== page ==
Today at the Omaha AMA's Hot Topics event, I gave a talk about Finding the Ying & Yang of Marketing 2.0. I'll post the video later this week but tonight, as I sit here at 30,000 feet blogging (so cool) I thought I'd expand on a thought I shared with the group today.
As I sat writing my notes for my talk, it occurred to me that it was odd to be asked in 2009 (almost 2010) to give folks tips or a road map for integrating old media and new media. Yet, I'm often asked to speak to various groups on just that topic. So why is that?
My answer is that we're all asking the wrong question and we're looking in the wrong place for the answer.
First, we're still asking folks how to do it versus asking how to think about doing it. That may sound like I'm splitting hairs but stop for a minute and think about what I just wrote. When you ask someone to tell you how to do something, you're asking for a process that you can replicate. But that is just one process. Sure it worked for them this time, but is it truly replicable. Will it work tomorrow or the day after that?
Instead of asking "how to" do social media we need to be asking "how to think" about social media, digital media, old media and the blending of all of it. We need to be asking folks that "seem" to have it figured out or at least seem farther along than ourselves for a framework not a solution. You see if I give you a framework for thinking, I've empowered you to think for yourself. If I give you a process to replicate, well I've just made you reliant on me to give you a new one when the old one finally fails to be effective anymore. But a framework, well you can take that learning and build upon it, make it bigger, stronger and better than I could make it myself. Sort of how the Open Source peeps write code.
So my first suggestion to the group and now to you is start asking the right question if you hope to get the right answer.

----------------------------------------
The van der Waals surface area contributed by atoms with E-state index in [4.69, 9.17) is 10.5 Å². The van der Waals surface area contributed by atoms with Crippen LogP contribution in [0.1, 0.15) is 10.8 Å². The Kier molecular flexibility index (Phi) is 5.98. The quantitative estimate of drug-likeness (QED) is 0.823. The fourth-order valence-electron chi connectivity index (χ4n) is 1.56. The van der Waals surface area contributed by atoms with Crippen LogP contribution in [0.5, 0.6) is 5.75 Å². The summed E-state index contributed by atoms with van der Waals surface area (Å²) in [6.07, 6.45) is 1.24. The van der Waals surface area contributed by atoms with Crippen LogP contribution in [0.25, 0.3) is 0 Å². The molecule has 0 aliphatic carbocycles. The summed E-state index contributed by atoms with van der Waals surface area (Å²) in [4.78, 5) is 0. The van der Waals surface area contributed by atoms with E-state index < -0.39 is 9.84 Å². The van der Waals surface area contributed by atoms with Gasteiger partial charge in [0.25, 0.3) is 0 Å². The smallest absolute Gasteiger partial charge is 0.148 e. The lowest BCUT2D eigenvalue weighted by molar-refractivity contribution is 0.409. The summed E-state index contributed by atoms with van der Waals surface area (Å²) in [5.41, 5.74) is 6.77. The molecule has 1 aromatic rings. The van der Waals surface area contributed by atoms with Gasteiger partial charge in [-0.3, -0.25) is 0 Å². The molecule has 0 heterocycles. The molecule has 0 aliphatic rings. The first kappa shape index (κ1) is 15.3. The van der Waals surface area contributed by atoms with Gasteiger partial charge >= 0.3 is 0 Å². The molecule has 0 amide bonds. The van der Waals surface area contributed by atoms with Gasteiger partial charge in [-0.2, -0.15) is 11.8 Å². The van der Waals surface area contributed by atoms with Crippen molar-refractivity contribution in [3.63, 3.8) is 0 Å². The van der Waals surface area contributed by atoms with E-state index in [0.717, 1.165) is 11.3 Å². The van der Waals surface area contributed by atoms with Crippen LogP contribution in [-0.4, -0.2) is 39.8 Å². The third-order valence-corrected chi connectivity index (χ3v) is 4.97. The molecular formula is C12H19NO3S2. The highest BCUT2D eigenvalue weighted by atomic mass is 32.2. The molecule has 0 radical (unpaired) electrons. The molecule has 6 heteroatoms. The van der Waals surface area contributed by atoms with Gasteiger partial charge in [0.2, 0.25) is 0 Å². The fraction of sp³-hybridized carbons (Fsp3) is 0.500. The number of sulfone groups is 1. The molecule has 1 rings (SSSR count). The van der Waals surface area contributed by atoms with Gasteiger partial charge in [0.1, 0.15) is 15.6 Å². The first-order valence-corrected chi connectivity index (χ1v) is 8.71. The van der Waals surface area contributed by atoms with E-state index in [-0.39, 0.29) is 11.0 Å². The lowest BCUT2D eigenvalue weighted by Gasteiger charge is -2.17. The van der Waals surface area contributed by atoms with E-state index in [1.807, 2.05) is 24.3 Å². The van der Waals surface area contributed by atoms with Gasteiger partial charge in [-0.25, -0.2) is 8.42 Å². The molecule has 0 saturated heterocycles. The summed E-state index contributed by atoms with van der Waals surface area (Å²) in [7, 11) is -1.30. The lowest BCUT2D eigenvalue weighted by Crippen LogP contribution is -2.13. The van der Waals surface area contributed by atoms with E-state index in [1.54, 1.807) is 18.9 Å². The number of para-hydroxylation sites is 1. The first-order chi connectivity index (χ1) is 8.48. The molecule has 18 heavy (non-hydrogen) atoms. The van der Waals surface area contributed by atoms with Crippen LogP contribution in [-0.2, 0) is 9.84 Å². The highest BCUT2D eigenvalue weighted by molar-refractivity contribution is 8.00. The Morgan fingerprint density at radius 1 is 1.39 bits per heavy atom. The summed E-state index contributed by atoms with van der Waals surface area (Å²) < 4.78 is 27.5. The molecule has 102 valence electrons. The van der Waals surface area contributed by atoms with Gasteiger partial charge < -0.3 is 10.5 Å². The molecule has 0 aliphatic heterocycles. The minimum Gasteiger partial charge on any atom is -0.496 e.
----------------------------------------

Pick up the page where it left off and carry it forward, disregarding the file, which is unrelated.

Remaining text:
Second, we're looking in the wrong places for that elusive answer. We keep looking for experts. Social Media Experts, Digital Experts, Traditional Experts. But here is the problem with experts, (social, digital and traditional). Experts are looking in the wrong direction. Experts become experts by focusing on the now and more importantly the then. They look backwards and study what has been done and what is being done. That's gives them this huge depth of information, which we as a society define as expertness -- if that is even a word. Now don't get me wrong, he who thumbs his nose as the value of studying history is doomed to repeat the mistakes of history, but at some point you need to stop looking behind you and start looking in front of you. Experts by and large don't do that...otherwise they risk being less of an expert.
So my advice today was instead of hiring experts, hire explorers.
Explorers spend their days looking forward. They may not know everything there is to know about the past, but that is because they are busy dreaming up a future. Find the people on your staff or at your agency or at another agency for that matter who explore. Find the people that are bigger, bolder and dream more than the rest. Find the folks that are not afraid to fail, that embrace failure as the necessary precursor to knowledge. Find the folks doing things not because someone is paying them to do it but just for shits & giggles because they want to see what will happen. Find the people that don't know what questions not to ask. Get out of your geography. Get out of your industry. Go to places you've not looked before and find the explorers. Find them and then hire them. They are the key to the promise land of effectively leveraging old and new media.
I go more into detail in the video... which you can see tomorrow. But for now, what do you think? Hire experts or hire explorers?